Struggling with weight issues is a challenge for anyone in modern westernised society, yet it seems that to eat healthily and “go organic” you need to spend more. Trying to save money and eat healthily can seem counter productive, especially when supermarkets price the healthier options more expensively.
This trend of overweight people and obesity is more common in lower socio-economic areas, however the Australian Institute of Health and Welfare (AIHW) state on their website that almost 2 in 3 Australian adults are overweight or obese, whilst 1 in 4 kids are too. So, how can you eat healthier for less?
Roy Morgan research published a study in 2014 revealing that half of Queensland children ate salad on average whilst the other half in poorer households filled up on noodles and chicken nuggets. Their statistics also showed that 66% of kids in poorer families ate chips whilst 44% ate a combination of other unhealthy snacks.
The AIHW announced that 2 out of 3 women in the lowest socio-economic areas of Australia were overweight or obese.
Eating Healthier for Less
There are ways you can eat healthier food for less money specifically when you’re living on a budget. The key to eating healthier in the eyes of Julie Gilbert, Dietician and spokesperson for the Dieticians Association of Australia is: “Education plays a big role and the value you put on your health”.
In previous Buckscoop articles I have covered the importance of buying fruit and vegetables when they are in season because the cost is considerably reduced. This is the first key to buying healthier food and paying less. Secondly, buying full raw vegetables and fruit saves money compared buying their chopped or processed equivalents. This money saving tip requires some prior education about adding value by looking at the cost per unit comparison of products. Being aware of this will help you spot major differences in prices for the same product based purely on the packaging it comes in.
Although tinned protein foods and vegetables don’t sound very healthy, the nutritional value that they hold is equivalent to their ‘free roaming’ cousins. A chopped and tinned tomato, for example, has exactly the same nutrition as a fresh tomato. The only difference is that overtime the fresh tomato will perish. Using tinned equivalents is a great way to supplement your diet whilst also saving you money due to them being cheaper on average and consistently priced throughout the year, regardless of the season.
Buying in bulk is another way to save money on healthy foods. If you see your favourite meat on sale, this again brings the average price per unit down if you buy it in larger quantities while discounted. Combing this with generic branded products is the most effective way to buy healthier food and pay less money.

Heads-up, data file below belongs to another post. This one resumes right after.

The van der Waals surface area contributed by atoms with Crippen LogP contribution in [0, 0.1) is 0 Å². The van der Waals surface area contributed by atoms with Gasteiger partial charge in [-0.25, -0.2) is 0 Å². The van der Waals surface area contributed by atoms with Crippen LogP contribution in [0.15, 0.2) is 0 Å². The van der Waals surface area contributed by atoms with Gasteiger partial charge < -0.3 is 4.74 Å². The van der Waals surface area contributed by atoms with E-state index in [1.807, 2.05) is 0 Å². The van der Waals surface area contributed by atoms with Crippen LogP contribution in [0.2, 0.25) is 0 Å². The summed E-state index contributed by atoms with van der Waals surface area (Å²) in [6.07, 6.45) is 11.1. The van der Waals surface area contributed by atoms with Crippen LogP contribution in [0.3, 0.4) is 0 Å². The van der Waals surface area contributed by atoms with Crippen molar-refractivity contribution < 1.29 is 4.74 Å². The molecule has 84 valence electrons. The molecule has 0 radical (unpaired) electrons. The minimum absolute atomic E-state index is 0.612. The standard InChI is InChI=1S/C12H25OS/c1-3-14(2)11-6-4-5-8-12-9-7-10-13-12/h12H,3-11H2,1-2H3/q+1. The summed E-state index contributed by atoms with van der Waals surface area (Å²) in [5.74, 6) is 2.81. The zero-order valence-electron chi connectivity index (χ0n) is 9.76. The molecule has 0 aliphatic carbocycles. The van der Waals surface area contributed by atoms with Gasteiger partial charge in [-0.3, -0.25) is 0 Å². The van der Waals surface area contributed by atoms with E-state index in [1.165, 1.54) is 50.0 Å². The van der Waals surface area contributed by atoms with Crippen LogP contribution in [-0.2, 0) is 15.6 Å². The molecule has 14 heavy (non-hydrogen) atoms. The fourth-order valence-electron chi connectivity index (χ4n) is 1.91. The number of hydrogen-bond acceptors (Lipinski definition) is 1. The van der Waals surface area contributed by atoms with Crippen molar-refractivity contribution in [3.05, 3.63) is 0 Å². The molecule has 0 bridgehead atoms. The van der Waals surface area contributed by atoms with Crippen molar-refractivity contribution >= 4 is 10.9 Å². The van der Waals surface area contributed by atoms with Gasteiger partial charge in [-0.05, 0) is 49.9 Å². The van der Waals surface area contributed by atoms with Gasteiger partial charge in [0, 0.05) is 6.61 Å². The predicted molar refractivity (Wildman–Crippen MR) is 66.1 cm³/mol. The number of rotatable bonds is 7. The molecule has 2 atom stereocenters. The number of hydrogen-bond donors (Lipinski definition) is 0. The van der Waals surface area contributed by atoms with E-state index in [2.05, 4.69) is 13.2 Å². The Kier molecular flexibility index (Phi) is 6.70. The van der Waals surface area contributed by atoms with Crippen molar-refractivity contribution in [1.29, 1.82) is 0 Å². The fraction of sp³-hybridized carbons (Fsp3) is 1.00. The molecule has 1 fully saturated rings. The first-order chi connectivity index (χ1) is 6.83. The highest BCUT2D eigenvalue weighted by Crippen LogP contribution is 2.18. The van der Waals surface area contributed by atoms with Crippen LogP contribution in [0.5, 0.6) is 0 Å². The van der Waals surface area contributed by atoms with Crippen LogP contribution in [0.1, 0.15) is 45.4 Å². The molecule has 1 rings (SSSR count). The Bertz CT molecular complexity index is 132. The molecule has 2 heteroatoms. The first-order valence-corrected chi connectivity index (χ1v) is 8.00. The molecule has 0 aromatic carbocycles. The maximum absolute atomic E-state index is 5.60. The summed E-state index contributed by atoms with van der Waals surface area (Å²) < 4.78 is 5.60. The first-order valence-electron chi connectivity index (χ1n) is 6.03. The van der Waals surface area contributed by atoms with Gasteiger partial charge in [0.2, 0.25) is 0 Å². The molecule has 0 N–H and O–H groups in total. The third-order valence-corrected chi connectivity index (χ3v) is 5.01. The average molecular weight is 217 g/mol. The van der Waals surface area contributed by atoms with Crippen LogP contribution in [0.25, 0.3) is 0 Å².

Another great tip when it comes to having enough healthy food to fill you up is to buy tinned produce such as beans, lentils and vegetables to add more volume to your meals (as opposed to lots of chips). Also, when buying food always opt for the chicken breast rather than the sliced or diced alternative (this goes back to the unit price being higher for chopped goods).
Last but not least, always visit Buckscoop’s Vouchers page before shopping online at supermarkets as we regularly have vouchers available giving you discounts off your total spend (e.g. 10% off your food at Woolworths for orders over $100).
Not all Unhealthy food is Cheaper
Children need snacks through out the day, but providing them with something like a chocolate bar can actually cost more than an apple for example. An apple will cost roughly $0.60 per 100g, whilst a chocolate bar is more within the region of $1.20 per 100g.
A great way to get kids to eat healthier can be through the form of chopped vegetables and a dip, e.g. humus. The flavour of the dip can help kids overcome their ‘anti-vegetable’ quibbles.
Healthy Food Surcharge
Unfortunately there’s no denying that saving money and eating healthy food is often difficult. In 2013 the British Medical Journal published a report stating that healthy food costs considerably more per meal compared to the unhealthy options. The findings consisted of 27 studies from 10 different countries around the world. The meta-analysis used within the report was the best evidence available up until that point about the insight into costs of healthy vs. unhealthy eating.
Largest price difference: Meats (US$ 0.29)
Smallest price difference: Grains and Dairy (US$ 0.03 and US$0.004)
A common rule for learning which foods are healthier can be followed, e.g. fruits, vegetables, lean meats and foods with less preparation cost more than their over-processed faster style food counterparts. Generally across the board, healthier food will always cost more, because you are effectively eating more nutrients rather than processed and artificial products that are cheaper to create.